Find out about what the Trillion Trees partnership is doing to help protect and restore the Atlantic Forest here.
Maya Biosphere Reserve/Selva Maya
The Maya Biosphere Reserve (MBR) in northern Guatemala forms the heart of the largest intact forest in Mesoamerica – the Selva Maya, linking Guatemala, Mexico and Belize. The area has particular cultural significance, with the reserve covering almost a fifth of Guatemala, including the epicentre of the ancient Maya civilisation and its spectacular abandoned cities.
The MBR remains Guatemala’s last large wildland. It is home to a wide range of endangered species such as the jaguar, white-lipped peccary (a local wild pig), Central American spider monkey and Baird’s tapir. There are also around 500 bird species – including the iconic scarlet macaw.
Despite its size and importance, the MBR forest faces persistent threats from deforestation, seasonal fires and unsustainable resource extraction. One of the biggest challenges is illegal cattle ranching, exacerbated by the fact that this is sometimes used as a front for organised crime and drug trafficking. These threats combined with inadequate governance in places, have resulted in annual forest loss of more than 10,000 hectares over the past decade. Only 67% of the reserve now remains intact; there has been a recent significant call to action to protect and restore the Maya Biosphere.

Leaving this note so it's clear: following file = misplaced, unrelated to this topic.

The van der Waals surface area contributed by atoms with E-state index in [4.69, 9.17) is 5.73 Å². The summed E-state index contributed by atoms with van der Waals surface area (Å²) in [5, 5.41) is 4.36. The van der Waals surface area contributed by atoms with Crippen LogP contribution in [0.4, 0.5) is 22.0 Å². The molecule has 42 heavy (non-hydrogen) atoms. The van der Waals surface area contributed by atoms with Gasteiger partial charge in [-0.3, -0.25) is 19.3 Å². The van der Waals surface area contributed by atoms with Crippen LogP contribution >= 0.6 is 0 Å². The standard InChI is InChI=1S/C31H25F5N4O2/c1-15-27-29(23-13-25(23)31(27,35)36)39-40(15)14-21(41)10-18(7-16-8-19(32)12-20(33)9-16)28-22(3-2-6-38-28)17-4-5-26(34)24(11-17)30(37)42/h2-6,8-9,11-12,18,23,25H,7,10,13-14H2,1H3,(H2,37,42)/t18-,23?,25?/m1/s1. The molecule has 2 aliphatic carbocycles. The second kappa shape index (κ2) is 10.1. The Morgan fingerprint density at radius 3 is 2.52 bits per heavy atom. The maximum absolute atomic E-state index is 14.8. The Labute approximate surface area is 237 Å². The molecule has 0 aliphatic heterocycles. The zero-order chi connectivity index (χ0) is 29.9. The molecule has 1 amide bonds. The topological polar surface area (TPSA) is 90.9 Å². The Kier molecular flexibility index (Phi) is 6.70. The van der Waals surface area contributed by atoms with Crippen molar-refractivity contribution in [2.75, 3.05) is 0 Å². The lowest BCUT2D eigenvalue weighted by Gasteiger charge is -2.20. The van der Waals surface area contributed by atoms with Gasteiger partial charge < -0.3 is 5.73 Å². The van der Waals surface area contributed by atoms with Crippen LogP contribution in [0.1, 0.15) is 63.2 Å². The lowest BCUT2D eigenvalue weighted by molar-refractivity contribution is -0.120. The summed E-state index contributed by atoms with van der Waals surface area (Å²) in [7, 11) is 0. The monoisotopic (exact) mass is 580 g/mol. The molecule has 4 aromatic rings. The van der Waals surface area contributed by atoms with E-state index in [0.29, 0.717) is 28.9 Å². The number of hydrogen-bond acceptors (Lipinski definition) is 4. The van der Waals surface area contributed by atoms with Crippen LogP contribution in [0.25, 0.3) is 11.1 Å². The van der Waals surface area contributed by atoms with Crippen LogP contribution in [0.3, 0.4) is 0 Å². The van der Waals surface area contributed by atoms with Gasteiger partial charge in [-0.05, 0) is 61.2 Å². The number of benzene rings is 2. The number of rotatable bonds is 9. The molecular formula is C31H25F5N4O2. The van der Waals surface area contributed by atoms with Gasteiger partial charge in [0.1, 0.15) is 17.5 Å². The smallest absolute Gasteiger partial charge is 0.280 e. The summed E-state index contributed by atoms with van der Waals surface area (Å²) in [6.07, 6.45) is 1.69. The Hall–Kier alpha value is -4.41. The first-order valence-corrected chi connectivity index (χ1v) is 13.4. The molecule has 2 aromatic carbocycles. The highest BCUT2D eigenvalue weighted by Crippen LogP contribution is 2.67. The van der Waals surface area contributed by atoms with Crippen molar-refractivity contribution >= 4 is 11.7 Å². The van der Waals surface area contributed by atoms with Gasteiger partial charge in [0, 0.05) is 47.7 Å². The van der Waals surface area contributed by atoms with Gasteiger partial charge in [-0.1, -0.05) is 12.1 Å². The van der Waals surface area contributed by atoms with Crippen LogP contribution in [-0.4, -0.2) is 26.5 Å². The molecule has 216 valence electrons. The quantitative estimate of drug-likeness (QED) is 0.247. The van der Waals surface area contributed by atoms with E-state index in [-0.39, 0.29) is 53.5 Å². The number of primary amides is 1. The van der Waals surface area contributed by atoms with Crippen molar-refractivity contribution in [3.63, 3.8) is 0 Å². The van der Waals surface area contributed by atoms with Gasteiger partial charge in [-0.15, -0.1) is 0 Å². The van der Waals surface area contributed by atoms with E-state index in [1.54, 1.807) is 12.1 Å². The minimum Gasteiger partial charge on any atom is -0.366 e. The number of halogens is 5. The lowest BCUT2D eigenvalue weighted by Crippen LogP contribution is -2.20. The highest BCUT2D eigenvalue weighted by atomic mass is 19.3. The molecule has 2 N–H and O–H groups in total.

The Congo Basin is home to valuable tropical rainforests – around 210 million hectares of forest cover (Shapiro et al 2021), and is spread across six countries in central Africa: the Democratic Republic of Congo, Cameroon, the Central African Republic, the Republic of Congo, Gabon and Equatorial Guinea. This vast forest contributes to the stability of our global climate as well as harbouring a vast range of plant species and endangered animal species including lowland and mountain gorillas, okapis and forest elephants.
However, activities including mining, timber harvesting and palm-oil plantations, as well as small-scale agriculture have put huge pressure on the landscape, resulting in significant loss of primary rainforest in the Congo Basin in recent years.